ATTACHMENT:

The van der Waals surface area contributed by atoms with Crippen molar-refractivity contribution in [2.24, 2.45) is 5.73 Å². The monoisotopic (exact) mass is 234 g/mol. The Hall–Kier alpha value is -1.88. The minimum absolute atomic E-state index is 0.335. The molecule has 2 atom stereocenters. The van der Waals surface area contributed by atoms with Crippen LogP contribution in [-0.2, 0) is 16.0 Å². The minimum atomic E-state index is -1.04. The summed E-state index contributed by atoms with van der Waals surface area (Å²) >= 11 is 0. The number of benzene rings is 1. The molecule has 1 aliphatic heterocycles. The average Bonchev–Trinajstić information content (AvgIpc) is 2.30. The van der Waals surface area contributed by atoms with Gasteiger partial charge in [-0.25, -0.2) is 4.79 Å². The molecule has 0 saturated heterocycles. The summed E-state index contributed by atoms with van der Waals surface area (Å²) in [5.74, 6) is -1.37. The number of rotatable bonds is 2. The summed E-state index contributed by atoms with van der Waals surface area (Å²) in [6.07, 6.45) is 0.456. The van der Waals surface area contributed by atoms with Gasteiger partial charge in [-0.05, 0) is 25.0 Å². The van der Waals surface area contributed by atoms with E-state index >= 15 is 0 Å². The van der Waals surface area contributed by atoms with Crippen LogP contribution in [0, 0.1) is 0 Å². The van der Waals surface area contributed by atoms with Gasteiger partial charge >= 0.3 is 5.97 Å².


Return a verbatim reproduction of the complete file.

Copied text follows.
The van der Waals surface area contributed by atoms with Crippen molar-refractivity contribution in [2.24, 2.45) is 5.73 Å². The monoisotopic (exact) mass is 234 g/mol. The Hall–Kier alpha value is -1.88. The minimum absolute atomic E-state index is 0.335. The molecule has 2 atom stereocenters. The van der Waals surface area contributed by atoms with Crippen LogP contribution in [-0.2, 0) is 16.0 Å². The minimum atomic E-state index is -1.04. The summed E-state index contributed by atoms with van der Waals surface area (Å²) >= 11 is 0. The number of benzene rings is 1. The molecule has 1 aliphatic heterocycles. The average Bonchev–Trinajstić information content (AvgIpc) is 2.30. The van der Waals surface area contributed by atoms with Gasteiger partial charge in [-0.25, -0.2) is 4.79 Å². The molecule has 0 saturated heterocycles. The summed E-state index contributed by atoms with van der Waals surface area (Å²) in [5.74, 6) is -1.37. The number of rotatable bonds is 2. The summed E-state index contributed by atoms with van der Waals surface area (Å²) in [6.07, 6.45) is 0.456. The van der Waals surface area contributed by atoms with Gasteiger partial charge in [-0.05, 0) is 25.0 Å². The van der Waals surface area contributed by atoms with E-state index >= 15 is 0 Å². The van der Waals surface area contributed by atoms with Crippen LogP contribution in [0, 0.1) is 0 Å². The van der Waals surface area contributed by atoms with Gasteiger partial charge >= 0.3 is 5.97 Å².